“Never doubt that a small group of thoughtful, committed, citizens can change the world. Indeed, it is the only thing that ever has.” ― Margaret Mead
This Sunday marks the 30th anniversary of the signing of the Americans with Disabilities Act (ADA), prohibiting discrimination based on disability. The ADA law was born out of the human rights movements for racial, economic, and gender equity that preceded it, but the tragic events that have shaken our country over the last few months are further examples that legislation alone does not bring an abrupt end to discrimination, oppression, and outright violence toward those whom it is designed to protect.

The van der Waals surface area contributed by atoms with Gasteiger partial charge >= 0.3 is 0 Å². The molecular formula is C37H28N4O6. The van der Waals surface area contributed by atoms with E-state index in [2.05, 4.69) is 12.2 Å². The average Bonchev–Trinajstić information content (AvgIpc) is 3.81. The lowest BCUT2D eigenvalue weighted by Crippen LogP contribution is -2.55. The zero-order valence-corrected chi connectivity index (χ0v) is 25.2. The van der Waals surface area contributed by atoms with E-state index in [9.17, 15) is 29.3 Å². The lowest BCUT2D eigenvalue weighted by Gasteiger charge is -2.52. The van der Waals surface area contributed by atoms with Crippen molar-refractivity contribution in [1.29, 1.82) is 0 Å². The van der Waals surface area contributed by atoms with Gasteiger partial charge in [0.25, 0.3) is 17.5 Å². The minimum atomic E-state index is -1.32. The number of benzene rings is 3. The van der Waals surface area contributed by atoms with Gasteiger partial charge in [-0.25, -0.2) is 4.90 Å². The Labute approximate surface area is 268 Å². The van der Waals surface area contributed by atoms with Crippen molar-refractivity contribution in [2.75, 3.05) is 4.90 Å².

The Here and Now Project recognizes that the fight for inclusion and equality persists. As important as speaking out is, it is not enough. Now more than ever, it is imperative that we take a more intersectional approach to eradicate discrimination based on disability, race, gender or sexual orientation. Our mission to connect and empower the paralysis community depends on our ability to be inclusive of all voices and experiences, both on an individual level as well as within the communities we serve. It is only by doing so that we can help build a more equitable and accessible future for us all.